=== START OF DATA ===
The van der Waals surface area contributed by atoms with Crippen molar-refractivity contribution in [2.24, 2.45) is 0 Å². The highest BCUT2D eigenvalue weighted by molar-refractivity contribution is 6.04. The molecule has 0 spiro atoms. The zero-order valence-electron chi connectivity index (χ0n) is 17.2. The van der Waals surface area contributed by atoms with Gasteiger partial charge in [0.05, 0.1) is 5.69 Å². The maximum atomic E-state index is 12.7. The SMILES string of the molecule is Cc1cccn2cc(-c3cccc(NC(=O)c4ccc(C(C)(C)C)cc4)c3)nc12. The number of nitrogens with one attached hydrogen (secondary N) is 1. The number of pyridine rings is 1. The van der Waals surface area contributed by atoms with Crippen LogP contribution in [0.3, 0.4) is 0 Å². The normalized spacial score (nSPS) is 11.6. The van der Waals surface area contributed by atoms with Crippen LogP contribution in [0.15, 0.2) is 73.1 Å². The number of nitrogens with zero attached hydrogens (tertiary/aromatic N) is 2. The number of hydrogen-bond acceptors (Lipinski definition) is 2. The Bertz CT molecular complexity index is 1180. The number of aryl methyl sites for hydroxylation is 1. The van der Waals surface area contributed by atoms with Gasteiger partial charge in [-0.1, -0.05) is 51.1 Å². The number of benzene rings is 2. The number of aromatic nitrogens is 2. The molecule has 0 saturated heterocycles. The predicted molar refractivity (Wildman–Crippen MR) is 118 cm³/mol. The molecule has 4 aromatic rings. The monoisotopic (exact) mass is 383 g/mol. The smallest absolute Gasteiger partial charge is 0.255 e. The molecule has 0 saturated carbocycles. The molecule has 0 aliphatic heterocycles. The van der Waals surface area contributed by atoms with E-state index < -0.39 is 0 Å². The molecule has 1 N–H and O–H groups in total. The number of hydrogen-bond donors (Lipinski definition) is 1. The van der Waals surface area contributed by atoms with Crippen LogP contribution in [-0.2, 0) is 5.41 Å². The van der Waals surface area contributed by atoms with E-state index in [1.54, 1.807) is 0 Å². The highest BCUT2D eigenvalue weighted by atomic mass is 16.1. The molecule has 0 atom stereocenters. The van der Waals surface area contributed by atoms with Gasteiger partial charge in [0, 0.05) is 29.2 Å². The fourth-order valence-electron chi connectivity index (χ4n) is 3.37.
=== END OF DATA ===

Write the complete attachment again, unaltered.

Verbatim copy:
The van der Waals surface area contributed by atoms with Crippen molar-refractivity contribution in [2.24, 2.45) is 0 Å². The highest BCUT2D eigenvalue weighted by molar-refractivity contribution is 6.04. The molecule has 0 spiro atoms. The zero-order valence-electron chi connectivity index (χ0n) is 17.2. The van der Waals surface area contributed by atoms with Gasteiger partial charge in [0.05, 0.1) is 5.69 Å². The maximum atomic E-state index is 12.7. The SMILES string of the molecule is Cc1cccn2cc(-c3cccc(NC(=O)c4ccc(C(C)(C)C)cc4)c3)nc12. The number of nitrogens with one attached hydrogen (secondary N) is 1. The number of pyridine rings is 1. The van der Waals surface area contributed by atoms with Crippen LogP contribution in [0.3, 0.4) is 0 Å². The normalized spacial score (nSPS) is 11.6. The van der Waals surface area contributed by atoms with Crippen LogP contribution in [0.15, 0.2) is 73.1 Å². The number of nitrogens with zero attached hydrogens (tertiary/aromatic N) is 2. The number of hydrogen-bond acceptors (Lipinski definition) is 2. The Bertz CT molecular complexity index is 1180. The number of aryl methyl sites for hydroxylation is 1. The van der Waals surface area contributed by atoms with Gasteiger partial charge in [-0.1, -0.05) is 51.1 Å². The number of benzene rings is 2. The number of aromatic nitrogens is 2. The molecule has 0 saturated heterocycles. The predicted molar refractivity (Wildman–Crippen MR) is 118 cm³/mol. The molecule has 4 aromatic rings. The monoisotopic (exact) mass is 383 g/mol. The smallest absolute Gasteiger partial charge is 0.255 e. The molecule has 0 saturated carbocycles. The molecule has 0 aliphatic heterocycles. The van der Waals surface area contributed by atoms with E-state index < -0.39 is 0 Å². The molecule has 1 N–H and O–H groups in total. The number of hydrogen-bond donors (Lipinski definition) is 1. The van der Waals surface area contributed by atoms with Crippen LogP contribution in [-0.2, 0) is 5.41 Å². The van der Waals surface area contributed by atoms with E-state index in [1.54, 1.807) is 0 Å². The highest BCUT2D eigenvalue weighted by atomic mass is 16.1. The molecule has 0 atom stereocenters. The van der Waals surface area contributed by atoms with Gasteiger partial charge in [0, 0.05) is 29.2 Å². The fourth-order valence-electron chi connectivity index (χ4n) is 3.37.